Created for ROTOZAZA FESTIVAL PARIS-LONDRES, Theatre de l'Echangeur, Paris, Nov 2001
[HARPOON] was created and presented as two "halves". The first half, a movement-based piece, was devised alone by Zhana Ivanova and Silvia Mercuriali in London with no outside directorial "eye". This work then travelled to Paris where, in the Echangeur, it was treated as raw material for a second half, directed by Ant Hampton and with the addition of Gaëlle Bona performing with them. Both halves were then presented in succession with no interval.
|For the first half, Silvia and Zhana created a private, disturbing and brutally physical world set in some twilight hour. An unwanted sleep threatens their vitality - panic sets in and after trying various methods it seems their only hope to stay "alive" is to exhaust themselves physically. They're like the two sides of a coin, tempting each other into a furious spin until there's nothing left and they're flat, vertical, spent.
The second half begins with Gaëlle Bona, as an audience member, demanding they come back on stage and take a bow. Satisfied, she then picks up a mic and gives a running commentary in the past tense about what she's just seen as her somewhat distorted version is simultaneously replayed. This continues until, for various reasons, she loses her temper.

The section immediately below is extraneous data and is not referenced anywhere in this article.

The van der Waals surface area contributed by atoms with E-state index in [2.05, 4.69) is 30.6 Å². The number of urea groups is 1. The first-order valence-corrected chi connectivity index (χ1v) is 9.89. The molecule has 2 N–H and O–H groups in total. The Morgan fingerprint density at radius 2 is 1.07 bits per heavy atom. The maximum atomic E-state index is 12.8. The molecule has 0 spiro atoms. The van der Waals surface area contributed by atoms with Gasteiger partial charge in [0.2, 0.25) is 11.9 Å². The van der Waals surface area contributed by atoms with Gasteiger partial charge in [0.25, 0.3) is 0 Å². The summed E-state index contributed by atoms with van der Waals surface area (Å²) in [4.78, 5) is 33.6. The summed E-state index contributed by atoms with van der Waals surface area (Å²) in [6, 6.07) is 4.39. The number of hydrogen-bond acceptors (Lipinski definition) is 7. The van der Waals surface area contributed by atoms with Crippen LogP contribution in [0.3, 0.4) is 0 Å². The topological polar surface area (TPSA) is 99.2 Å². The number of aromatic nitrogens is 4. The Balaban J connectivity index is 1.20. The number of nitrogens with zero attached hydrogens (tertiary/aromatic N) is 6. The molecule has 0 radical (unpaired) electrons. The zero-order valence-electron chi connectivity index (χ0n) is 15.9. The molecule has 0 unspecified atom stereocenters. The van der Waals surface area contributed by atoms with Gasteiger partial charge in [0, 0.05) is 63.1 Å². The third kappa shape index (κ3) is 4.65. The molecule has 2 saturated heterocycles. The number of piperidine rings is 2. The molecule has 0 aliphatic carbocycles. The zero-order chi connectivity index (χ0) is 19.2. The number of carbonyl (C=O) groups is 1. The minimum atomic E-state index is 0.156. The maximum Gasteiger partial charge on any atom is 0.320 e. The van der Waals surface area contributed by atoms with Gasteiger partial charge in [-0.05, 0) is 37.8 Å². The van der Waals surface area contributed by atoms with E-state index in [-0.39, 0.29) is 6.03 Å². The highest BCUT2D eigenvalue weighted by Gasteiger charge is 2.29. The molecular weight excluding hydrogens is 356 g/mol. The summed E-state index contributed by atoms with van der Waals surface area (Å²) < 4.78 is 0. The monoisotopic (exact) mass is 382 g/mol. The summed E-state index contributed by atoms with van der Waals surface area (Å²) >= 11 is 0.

From here on she takes control, goes back to the bit she liked the most and begins her own "fantasy" as to how it could have gone on from there instead. A quick-fire succession of commands ensues with a new and starkly contrasting choice of accompanying music.
This all goes according to plan, and Gaëlle is thrilled with the result. It is, after all, very exciting.
But now, having made "my perfect show", she wants to be in it herself, so she learns some steps from the two girls, and joins in. They dance vigourously together, without music.
But suddenly, as though it had been planned all along, the two girls knock her to the ground and drag her off-stage. The End.
[HARPOON] was a tragi-comic dance-theatre phenomenon about the difficulty of doing exactly what the piece itself set out to do. It was about viscious circles and the value of humour in such situations.